March 02, 2023

Van Hollen Leads Push to Expose Corporate Abuse of Tax Havens, Job Outsourcing Incentives

Legislation sends strong signal ahead of upcoming Financial Accounting Standards Board rule-making

Today, U.S. Senator Chris Van Hollen (D-Md.) led 10 of his colleagues in introducing the Disclosure of Tax Havens and Offshoring Act, legislation to provide transparency around corporations’ use of tax havens and incentives to offshore jobs. This bill would require public companies to disclose their financial reporting on a country-by-country basis. Ensuring public access to this information would both provide investors the tools they need to understand the tax structures and risks of the businesses in which they invest and the give Americans insight into the extent to which the tax system is incentivizing the outsourcing of American jobs or enabling corporations to dodge U.S. taxes. The Senator’s legislation and support from Democratic colleagues sends a strong signal ahead of the Financial Accounting Standards Board’s anticipated rule-making on this issue. Senator Van Hollen was joined in introducing this legislation by U.S. Senators Dick Durbin (D-Ill.), Bernie Sanders (I-Vt.), Tina Smith (D-Minn.), Sheldon Whitehouse (D-R.I.), Amy Klobuchar (D-Minn.), Robert Casey (D-Penn.), Richard Blumenthal (D-Conn.), Tammy Baldwin (D-Wis.), Tammy Duckworth (D-Ill.), and Elizabeth Warren (D-Mass.). 

“For too long, big corporations have taken advantage of the U.S. tax code to hide their profits and ship their jobs overseas – and the Republicans’ 2017 tax scam gave corporations new incentives to offshore jobs. This bill will provide vital transparency to both the American public and investors as to how these corporations abuse our broken tax system and the risks they are taking in the use of offshore tax havens,” said Senator Van Hollen. 

“For too long, many of the world’s most profitable corporations have taken advantage of foreign tax havens to skirt paying their fair share here in the U.S.  And it only became easier when Republicans passed their tax plan, which was chockfull of new incentives for corporations to ship profits and jobs overseas,” said Senator Durbin. “We cannot let this go unnoticed.  With the Disclosure of Tax Havens and Offshoring Act, we can finally hold these corporations accountable.”

“Corporations should not be able to use accounting gymnastics to shift profits abroad and avoid paying the taxes they owe here at home,” said Senator Smith. “Thanks to provisions in the Republican tax law passed in 2017, U.S. companies were given even more incentives to exploit foreign tax havens and move jobs and investment overseas. This bill would help get us closer to the Biden administration’s goal of eliminating those incentives by requiring companies to publicly disclose tax information on their foreign operations, and making it easier to hold them accountable for tax avoidance."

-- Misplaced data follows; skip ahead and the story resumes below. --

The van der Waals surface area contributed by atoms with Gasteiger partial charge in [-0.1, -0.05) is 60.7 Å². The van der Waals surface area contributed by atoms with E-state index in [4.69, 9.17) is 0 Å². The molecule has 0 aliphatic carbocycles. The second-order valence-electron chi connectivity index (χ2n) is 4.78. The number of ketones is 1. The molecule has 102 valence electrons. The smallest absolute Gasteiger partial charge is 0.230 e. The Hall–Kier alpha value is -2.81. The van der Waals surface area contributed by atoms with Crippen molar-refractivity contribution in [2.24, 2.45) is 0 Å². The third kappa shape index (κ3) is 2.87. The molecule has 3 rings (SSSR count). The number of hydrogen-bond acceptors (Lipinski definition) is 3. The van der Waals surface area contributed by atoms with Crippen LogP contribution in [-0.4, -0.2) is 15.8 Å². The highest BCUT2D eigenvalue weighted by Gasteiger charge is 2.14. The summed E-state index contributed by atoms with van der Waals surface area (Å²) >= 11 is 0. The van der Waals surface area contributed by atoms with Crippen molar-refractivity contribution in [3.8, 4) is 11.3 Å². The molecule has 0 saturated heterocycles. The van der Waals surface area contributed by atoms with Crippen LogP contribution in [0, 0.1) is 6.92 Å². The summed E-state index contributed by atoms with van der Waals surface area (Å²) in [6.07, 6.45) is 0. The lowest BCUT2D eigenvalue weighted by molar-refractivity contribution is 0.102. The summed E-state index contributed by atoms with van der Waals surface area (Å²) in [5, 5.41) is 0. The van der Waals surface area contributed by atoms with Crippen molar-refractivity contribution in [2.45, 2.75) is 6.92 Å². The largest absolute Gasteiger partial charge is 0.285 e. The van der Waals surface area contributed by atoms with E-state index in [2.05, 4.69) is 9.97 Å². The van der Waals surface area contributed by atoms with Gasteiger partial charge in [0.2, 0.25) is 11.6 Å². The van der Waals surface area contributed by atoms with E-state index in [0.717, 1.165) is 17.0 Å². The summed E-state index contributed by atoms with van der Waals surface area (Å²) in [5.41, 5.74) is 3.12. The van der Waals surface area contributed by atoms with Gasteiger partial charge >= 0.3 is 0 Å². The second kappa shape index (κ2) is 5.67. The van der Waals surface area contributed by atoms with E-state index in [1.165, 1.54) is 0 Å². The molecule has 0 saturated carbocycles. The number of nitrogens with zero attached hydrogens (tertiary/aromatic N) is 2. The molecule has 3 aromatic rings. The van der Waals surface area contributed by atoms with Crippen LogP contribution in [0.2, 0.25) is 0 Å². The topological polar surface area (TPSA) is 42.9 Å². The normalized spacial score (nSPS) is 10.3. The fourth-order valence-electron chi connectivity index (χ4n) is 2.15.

“Consumers in Wisconsin and across the country deserve to know if the corporations they support are re-investing in our communities or offshoring jobs and hiding capital to avoid paying taxes. Hardworking families pay their fair share, and this legislation will help ensure consumers and investors have full transparency about how corporations are abusing our broken tax system to pad their profits while sending jobs overseas,” said Senator Baldwin.

Under current law, a U.S. corporation may use foreign tax credits to reduce U.S. tax liability on foreign profits based on amounts the company paid in taxes on those profits. While this makes sense on a per-country basis, the 2017 tax law’s use of a blended or “global rate” for the minimum tax on foreign corporate profits provides a perverse incentive for companies to shift jobs and operations overseas in order to avoid the minimum tax on profits booked in tax havens. 

The Disclosure of Tax Havens and Offshoring Act would ensure there is more transparency these tax practices by requiring large corporations to disclose basic information on each of their subsidiaries, and country-by-country financial information that sums together all of their subsidiaries in each country – including profits, taxes, employees, and tangible assets.

All of this information is already reported to the IRS, under an international OECD framework, but this would ensure public disclosure to provide data on how international tax laws are working and where corporations are locating their business activities and taxes. Thus, when a corporation sends jobs overseas, their country-by-country financial report would show the extent to which the U.S. tax system is rewarding their behavior. 

A one-page summary of this bill is here. Text of the legislation is available here.

This legislation is supported by the Financial Accountability & Corporate Transparency (FACT) Coalition, Public Citizen, Institute for Taxation and Economic Policy, and the American Federation of State, County and Municipal Employees (AFSCME).

“Tax avoidance by big multinationals hurts American small businesses, erodes the tax base, and undermines democracy by sowing distrust in our tax system and the rule of law,” said Ian Gary, executive director of the FACT Coalition. “Shining a light on these tax avoidance practices is an essential step towards a fairer, more just tax system both domestically and internationally.”